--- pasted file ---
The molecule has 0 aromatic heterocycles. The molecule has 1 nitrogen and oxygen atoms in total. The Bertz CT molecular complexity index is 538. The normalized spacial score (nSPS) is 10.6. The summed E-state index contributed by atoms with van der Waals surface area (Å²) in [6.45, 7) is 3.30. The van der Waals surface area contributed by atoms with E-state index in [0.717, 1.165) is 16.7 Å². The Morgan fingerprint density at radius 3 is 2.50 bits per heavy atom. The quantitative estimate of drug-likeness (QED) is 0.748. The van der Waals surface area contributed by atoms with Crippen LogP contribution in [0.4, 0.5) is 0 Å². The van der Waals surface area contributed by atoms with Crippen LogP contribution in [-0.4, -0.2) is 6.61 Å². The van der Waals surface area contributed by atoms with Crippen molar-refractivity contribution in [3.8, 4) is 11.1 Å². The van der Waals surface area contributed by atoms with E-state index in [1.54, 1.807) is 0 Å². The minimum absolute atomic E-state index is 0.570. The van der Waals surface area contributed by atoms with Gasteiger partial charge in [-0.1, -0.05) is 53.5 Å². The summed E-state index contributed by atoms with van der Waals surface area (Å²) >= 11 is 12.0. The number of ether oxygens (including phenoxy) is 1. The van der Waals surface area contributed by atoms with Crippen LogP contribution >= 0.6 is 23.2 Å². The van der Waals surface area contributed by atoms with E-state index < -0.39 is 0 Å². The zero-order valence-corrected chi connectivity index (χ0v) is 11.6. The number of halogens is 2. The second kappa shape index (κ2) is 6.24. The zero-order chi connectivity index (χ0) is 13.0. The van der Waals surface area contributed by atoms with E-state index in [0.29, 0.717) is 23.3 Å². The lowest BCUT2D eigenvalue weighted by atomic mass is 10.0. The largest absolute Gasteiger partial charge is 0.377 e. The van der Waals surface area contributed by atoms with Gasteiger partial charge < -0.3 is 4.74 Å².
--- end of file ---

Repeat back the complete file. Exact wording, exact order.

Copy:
The molecule has 0 aromatic heterocycles. The molecule has 1 nitrogen and oxygen atoms in total. The Bertz CT molecular complexity index is 538. The normalized spacial score (nSPS) is 10.6. The summed E-state index contributed by atoms with van der Waals surface area (Å²) in [6.45, 7) is 3.30. The van der Waals surface area contributed by atoms with E-state index in [0.717, 1.165) is 16.7 Å². The Morgan fingerprint density at radius 3 is 2.50 bits per heavy atom. The quantitative estimate of drug-likeness (QED) is 0.748. The van der Waals surface area contributed by atoms with Crippen LogP contribution in [0.4, 0.5) is 0 Å². The van der Waals surface area contributed by atoms with Crippen LogP contribution in [-0.4, -0.2) is 6.61 Å². The van der Waals surface area contributed by atoms with Crippen molar-refractivity contribution in [3.8, 4) is 11.1 Å². The van der Waals surface area contributed by atoms with E-state index in [1.54, 1.807) is 0 Å². The minimum absolute atomic E-state index is 0.570. The van der Waals surface area contributed by atoms with Gasteiger partial charge in [-0.1, -0.05) is 53.5 Å². The summed E-state index contributed by atoms with van der Waals surface area (Å²) >= 11 is 12.0. The number of ether oxygens (including phenoxy) is 1. The van der Waals surface area contributed by atoms with Crippen LogP contribution >= 0.6 is 23.2 Å². The van der Waals surface area contributed by atoms with E-state index < -0.39 is 0 Å². The zero-order valence-corrected chi connectivity index (χ0v) is 11.6. The number of halogens is 2. The second kappa shape index (κ2) is 6.24. The zero-order chi connectivity index (χ0) is 13.0. The van der Waals surface area contributed by atoms with E-state index in [0.29, 0.717) is 23.3 Å². The lowest BCUT2D eigenvalue weighted by atomic mass is 10.0. The largest absolute Gasteiger partial charge is 0.377 e. The van der Waals surface area contributed by atoms with Gasteiger partial charge < -0.3 is 4.74 Å².